Ἵνα Clauses

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640. Ἵνα has two meanings and uses

  1. Relative, where; in poetry this older meaning is still the prevailing one.
  2. Final, denoting purpose, in order that, that; in prose this is the most frequent final conjunction.

641. Clauses in which Ἵνα is relative are like Ὅς Clauses (615); the verb is generally in the indicative; ἵνα sometimes becomes an indirect interrogative.

Ἐν ἀγορᾷ, ἵνα ῡ̔μῶν πολλοὶ ἀκηκόᾱσι
in the market-place, where many of you have heard me
Plato Apology 17c

τῷδʼ ἀπανθρώπῳ πάγῳ, ἵνʼ οὔτε φωνὴν οὔτε του μορφὴν βροτῶν ὄψει
to this lone height, where neither voice nor form of any mortal shalt thou behold.
Aesch. Prometheus Bound 19-21

ὁρᾷς ἵνʼ ἥκεις;
Dost see awhere thou art come?
Soph. Oedipus the King

642. In Clauses in which Ἵνα denotes purpose (cp. 636):

a. A subjunctive (without ἄν) denotes a purpose still to be accomplished.

Tῷ ἀνδρὶ ὃν ἂν ἕλησθε πείσομαι, ἵνα εἰδῆτε ὅτι καὶ ἅρχεσθαι ἐπίσταμαι.
I will obey the man whom you elect, that you may know that I understand also how to be ruled.
Xen. Anabasis 1.3.15

ἅ Ἀβροκόμᾱς κατέκαυσεν, ἵνα μὴ Κῦρος διαβῇ
which (boats) Abrokomas burned, that Cyrus might not cross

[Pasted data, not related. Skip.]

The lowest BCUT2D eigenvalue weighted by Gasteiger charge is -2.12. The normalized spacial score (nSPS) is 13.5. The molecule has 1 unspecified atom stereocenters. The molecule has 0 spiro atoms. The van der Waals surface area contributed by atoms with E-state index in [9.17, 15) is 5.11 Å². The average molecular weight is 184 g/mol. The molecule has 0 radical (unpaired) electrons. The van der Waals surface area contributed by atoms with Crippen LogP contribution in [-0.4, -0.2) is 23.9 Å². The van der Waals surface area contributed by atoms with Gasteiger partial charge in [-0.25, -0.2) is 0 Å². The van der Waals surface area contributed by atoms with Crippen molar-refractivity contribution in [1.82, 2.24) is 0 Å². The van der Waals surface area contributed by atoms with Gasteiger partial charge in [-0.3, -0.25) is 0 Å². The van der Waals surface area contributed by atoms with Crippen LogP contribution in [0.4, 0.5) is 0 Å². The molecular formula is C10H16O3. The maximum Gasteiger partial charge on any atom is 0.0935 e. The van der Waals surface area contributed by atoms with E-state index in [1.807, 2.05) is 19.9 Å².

Xen. Anabasis 1.4.18

b. An optative (without ἄν) denotes a purpose of the same kind, but more remote from the speaker—e. g., that of another person, or of a past situation, or a purpose less likely to be realized. The optative is common after a past tense, and when subordinate to another optative.

Λαβὼν ῡ̔μᾶς ἐπορευόμην, ἵνα ὠφελοίην αὐτὸν ἀνθʼ ὧν εὖ ἔπαθον ὑπ' ἐκείνου.
I took you and came, that I might aid him in return for the kindness I had received from him.
Xen. Anabasis 1.3.4

Mένων δῆλος ἦν ἐπιθῡμῶν τῑμᾶσθαι ἵνα πλείω κερδαίνοι.
Menon was plainly eager to be honored, that he might make greater gains.
Xen. Anabasis 2.6.21

θῡμὸν γένοιτο χειρὶ πληρῶσαί ποτε, ἵνʼ αἱ Μυκῆναι γνοῖεν κτλ.
May it some time be mine to satisfy with deeds my longing, that Mykenai might learn, etc.
Soph. Philoctetes 324-325

c. A past tense of the indicative (imperfect, aorist, pluperfect) marks the purpose as unattainable, part of an imaginary, unreal situation, expressed or implied in the leading clause.

Oὐ γὰρ ἐχρῆν ἄρχοντας οἰκείους εἶναι, ἵνʼ ἦν ὡς ἀληθῶς τῆς πόλεως ἡ δύναμις;
Ought there not to have been commanders of your own, that the forces might really belong to the state?
Demosthenes 4.27

οὐκ ἂν ἐσχόμην, ἵνʼ ἦ τυφλός τε καὶ κλύων μηδέν.
I should not have refrained, that I might be both blind and deaf.
Soph. Oedipus the King 1387-1389

d. Note that any clause of purpose, if its leading clause implies that the case is already impossible, takes a past tense of the indicative. This is a form of attraction, the mode of the leading clause determining the mode of the subordinate clause. In the same way, any clause dependent on an optative is generally attracted to the optative.

Suggested Citation

Meagan Ayer, ed. Goodell’s School Grammar of Attic Greek. Carlisle, Pennsylvania: Dickinson College Commentaries, 2018. ISBN: 978-1-947822-10-8. http://dcc.dickinson.edu/grammar/goodell/%E1%BC%B5%CE%BD%CE%B1-clauses